Gordon makes this last assertion with genuine emotion; it's obvious that he is outraged by the conventional medical system's claim to exclusivity in the realm of healing. He respects the power and utility of Western biomedicine—"If you've been hit by a truck, herbs aren't going to do the job"--but he believes that Big Medicine's tentacles have extended entirely too far, rendering patients dangerously passive and vulnerable. A major thrust of this training program, he tells us, will be to teach therapists and other health care practitioners to "give people back their own healing power."
I wince at this last statement: My own medical odyssey has left me deeply skeptical of any sort of health promise. But Gordon, a tall, loose-limbed presence in a purple shirt, khakis and running shoes, now begins to speak more softly. "The soul of your work here," he tells us, "is working on yourself in your own small group. This is where the most important learning happens." He informs us that for a big chunk of each day--two to four hours--we will have the chance to discover, in our guts, something about the frayed links between our own bodies and emotions, the power of mind-body-spirit approaches to begin to knit us back together, and the surprising shifts that can take place when one does this work of self-discovery in the company of other people. Via such personal immersion, he says, we will learn how to lead groups that help people to truly encounter themselves. "For this week, you're both experimenter and experimental subject," he quips, grinning. "Enjoy."
At 2 p.m. that day, I show up at the appointed room for my first group session. My designated group-mates, four other women and four men, include two therapists, a nurse, a nurse-practitioner, a psychiatrist, three other physicians and me, plus our facilitator, a gentle, dark-haired psychotherapist named Nancy Harazduk. Our meeting place is actually the pastel-hued living room of her hotel suite, and for a few minutes we mill around the space awkwardly, arranging chairs in a circle and making jokey small talk. Then Nancy quiets us; introductions begin. So who are we, behind these smiley, I'm-alright-Jack personas?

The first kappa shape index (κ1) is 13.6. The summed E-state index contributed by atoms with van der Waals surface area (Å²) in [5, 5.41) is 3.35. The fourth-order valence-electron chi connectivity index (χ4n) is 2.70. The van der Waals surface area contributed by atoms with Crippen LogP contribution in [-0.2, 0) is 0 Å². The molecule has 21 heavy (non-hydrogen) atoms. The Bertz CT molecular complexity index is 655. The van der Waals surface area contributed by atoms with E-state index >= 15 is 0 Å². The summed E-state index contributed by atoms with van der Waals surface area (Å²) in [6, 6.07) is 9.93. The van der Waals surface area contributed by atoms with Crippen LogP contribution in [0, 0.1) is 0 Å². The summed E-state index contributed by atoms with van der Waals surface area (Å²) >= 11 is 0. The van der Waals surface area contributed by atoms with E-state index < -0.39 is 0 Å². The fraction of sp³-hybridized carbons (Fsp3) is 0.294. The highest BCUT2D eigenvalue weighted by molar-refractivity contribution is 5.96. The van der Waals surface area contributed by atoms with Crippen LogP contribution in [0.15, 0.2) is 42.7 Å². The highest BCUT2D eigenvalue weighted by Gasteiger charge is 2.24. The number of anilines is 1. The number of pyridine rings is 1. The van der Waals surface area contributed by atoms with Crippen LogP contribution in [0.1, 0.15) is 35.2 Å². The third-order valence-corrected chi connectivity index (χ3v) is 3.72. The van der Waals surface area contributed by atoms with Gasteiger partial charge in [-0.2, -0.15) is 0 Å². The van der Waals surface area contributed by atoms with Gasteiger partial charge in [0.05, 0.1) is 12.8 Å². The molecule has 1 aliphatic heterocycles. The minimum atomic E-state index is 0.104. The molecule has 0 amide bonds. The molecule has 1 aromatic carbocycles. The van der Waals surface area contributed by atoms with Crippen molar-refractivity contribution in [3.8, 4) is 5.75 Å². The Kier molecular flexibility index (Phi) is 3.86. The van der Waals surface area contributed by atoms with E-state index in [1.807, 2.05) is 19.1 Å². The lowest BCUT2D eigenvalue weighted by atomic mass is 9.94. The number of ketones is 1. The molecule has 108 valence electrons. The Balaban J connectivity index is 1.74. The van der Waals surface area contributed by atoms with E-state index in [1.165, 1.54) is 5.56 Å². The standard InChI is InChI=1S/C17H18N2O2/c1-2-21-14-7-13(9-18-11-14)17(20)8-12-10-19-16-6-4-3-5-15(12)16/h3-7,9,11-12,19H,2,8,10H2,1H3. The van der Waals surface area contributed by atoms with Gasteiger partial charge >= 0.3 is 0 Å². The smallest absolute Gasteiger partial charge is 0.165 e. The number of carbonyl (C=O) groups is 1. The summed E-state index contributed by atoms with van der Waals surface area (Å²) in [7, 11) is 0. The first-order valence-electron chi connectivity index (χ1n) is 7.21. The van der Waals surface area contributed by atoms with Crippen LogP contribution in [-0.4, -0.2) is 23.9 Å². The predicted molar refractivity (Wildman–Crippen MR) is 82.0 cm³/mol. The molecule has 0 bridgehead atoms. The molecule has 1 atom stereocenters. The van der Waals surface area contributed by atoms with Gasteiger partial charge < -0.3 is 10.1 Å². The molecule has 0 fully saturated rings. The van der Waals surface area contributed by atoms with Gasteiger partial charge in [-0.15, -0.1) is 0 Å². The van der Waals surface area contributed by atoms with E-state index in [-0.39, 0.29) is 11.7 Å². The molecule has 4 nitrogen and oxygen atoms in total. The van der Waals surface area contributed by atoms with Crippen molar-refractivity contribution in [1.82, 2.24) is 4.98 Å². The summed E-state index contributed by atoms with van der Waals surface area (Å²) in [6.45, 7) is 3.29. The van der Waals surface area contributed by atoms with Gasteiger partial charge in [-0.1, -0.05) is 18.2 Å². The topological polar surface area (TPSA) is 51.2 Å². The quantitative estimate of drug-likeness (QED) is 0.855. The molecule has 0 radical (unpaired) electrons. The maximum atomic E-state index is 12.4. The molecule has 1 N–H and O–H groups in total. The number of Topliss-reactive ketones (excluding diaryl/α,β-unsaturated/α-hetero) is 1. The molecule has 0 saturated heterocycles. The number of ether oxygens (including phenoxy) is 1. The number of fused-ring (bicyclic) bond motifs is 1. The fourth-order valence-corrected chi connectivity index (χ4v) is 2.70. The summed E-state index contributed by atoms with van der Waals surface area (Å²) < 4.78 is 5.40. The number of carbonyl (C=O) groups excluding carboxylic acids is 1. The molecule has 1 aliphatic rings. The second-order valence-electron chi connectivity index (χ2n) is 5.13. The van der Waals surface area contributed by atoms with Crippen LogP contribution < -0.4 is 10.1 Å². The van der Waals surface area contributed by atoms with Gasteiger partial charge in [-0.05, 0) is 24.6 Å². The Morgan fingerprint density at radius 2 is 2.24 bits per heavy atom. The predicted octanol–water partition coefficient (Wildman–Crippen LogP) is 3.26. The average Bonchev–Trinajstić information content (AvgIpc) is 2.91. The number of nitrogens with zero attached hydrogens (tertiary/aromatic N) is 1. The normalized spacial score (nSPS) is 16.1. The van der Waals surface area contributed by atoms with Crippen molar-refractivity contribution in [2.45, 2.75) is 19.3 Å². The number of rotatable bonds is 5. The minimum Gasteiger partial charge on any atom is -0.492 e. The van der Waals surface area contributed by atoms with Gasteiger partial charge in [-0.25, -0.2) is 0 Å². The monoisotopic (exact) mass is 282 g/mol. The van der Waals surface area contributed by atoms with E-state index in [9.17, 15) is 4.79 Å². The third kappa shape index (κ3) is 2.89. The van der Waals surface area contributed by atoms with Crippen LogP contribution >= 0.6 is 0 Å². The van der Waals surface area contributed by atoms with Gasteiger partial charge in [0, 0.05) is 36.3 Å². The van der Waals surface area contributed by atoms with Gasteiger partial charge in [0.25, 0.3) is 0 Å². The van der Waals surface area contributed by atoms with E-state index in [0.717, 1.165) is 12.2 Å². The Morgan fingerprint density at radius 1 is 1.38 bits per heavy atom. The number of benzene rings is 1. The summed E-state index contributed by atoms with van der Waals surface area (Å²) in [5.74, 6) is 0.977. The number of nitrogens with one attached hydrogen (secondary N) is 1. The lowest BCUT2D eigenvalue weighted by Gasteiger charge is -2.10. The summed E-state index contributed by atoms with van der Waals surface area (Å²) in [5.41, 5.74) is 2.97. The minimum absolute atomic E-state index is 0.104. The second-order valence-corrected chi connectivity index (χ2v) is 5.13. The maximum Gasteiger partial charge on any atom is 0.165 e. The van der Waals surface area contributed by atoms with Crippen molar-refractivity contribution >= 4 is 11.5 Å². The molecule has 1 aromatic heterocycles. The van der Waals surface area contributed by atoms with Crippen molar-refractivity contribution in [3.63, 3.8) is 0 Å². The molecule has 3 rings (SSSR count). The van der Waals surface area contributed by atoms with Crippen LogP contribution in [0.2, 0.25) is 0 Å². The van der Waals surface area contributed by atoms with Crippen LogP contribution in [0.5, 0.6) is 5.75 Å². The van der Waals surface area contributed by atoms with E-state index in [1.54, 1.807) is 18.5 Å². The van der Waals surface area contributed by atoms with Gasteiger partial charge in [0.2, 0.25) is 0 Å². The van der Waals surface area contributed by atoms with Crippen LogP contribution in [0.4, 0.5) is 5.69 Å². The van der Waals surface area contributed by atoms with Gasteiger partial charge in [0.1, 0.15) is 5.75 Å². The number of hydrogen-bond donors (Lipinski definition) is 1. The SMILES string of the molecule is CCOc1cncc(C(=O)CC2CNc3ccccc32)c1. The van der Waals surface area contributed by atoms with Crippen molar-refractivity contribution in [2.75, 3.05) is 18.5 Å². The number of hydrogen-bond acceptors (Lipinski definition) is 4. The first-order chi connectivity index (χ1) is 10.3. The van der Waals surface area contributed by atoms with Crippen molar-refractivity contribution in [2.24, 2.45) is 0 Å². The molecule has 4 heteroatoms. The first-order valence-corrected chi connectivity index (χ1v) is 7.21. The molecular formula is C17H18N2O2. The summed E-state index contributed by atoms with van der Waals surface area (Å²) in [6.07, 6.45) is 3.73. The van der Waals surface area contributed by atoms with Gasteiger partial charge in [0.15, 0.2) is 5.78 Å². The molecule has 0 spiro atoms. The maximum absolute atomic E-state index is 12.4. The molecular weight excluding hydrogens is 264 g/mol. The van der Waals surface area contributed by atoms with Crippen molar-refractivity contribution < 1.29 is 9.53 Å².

People start out reciting the usual professional reasons they come to training programs—to broaden their skill base, to re-energize ho-hum practices. "Any personal goals?" nudges Nancy. The group falls silent. Finally, Peter, a 48-year-old anesthesiologist from San Diego, ventures that to his friends and colleagues, his life looks enviable—the American Dream incarnate. "I have the big house, the two boats and the 10-grand vacations," he says. "But most days I work 12 hours, come home, yell at my kids and surf the Web to unwind until I fall into bed." He makes an effort to smile. "It's a money trap. And I have psoriasis."
The ice has been decisively broken. As we continue around the circle, people begin to talk about hating their overweight and out-of-shape bodies, stoically coping with pain of one sort or another, and generally longing to restore some balance to harried, out-of-joint lives. Three are struggling with marital problems; two are at difficult career crossroads. I tell people I'm writing an article on the training program and also deal with migraines. I notice that each of us—including me—takes pains to let the others know how professionally successful we are. We may be limping, we seem to say, but we require no undue sympathy. We scatter titles and accomplishments like birdseed.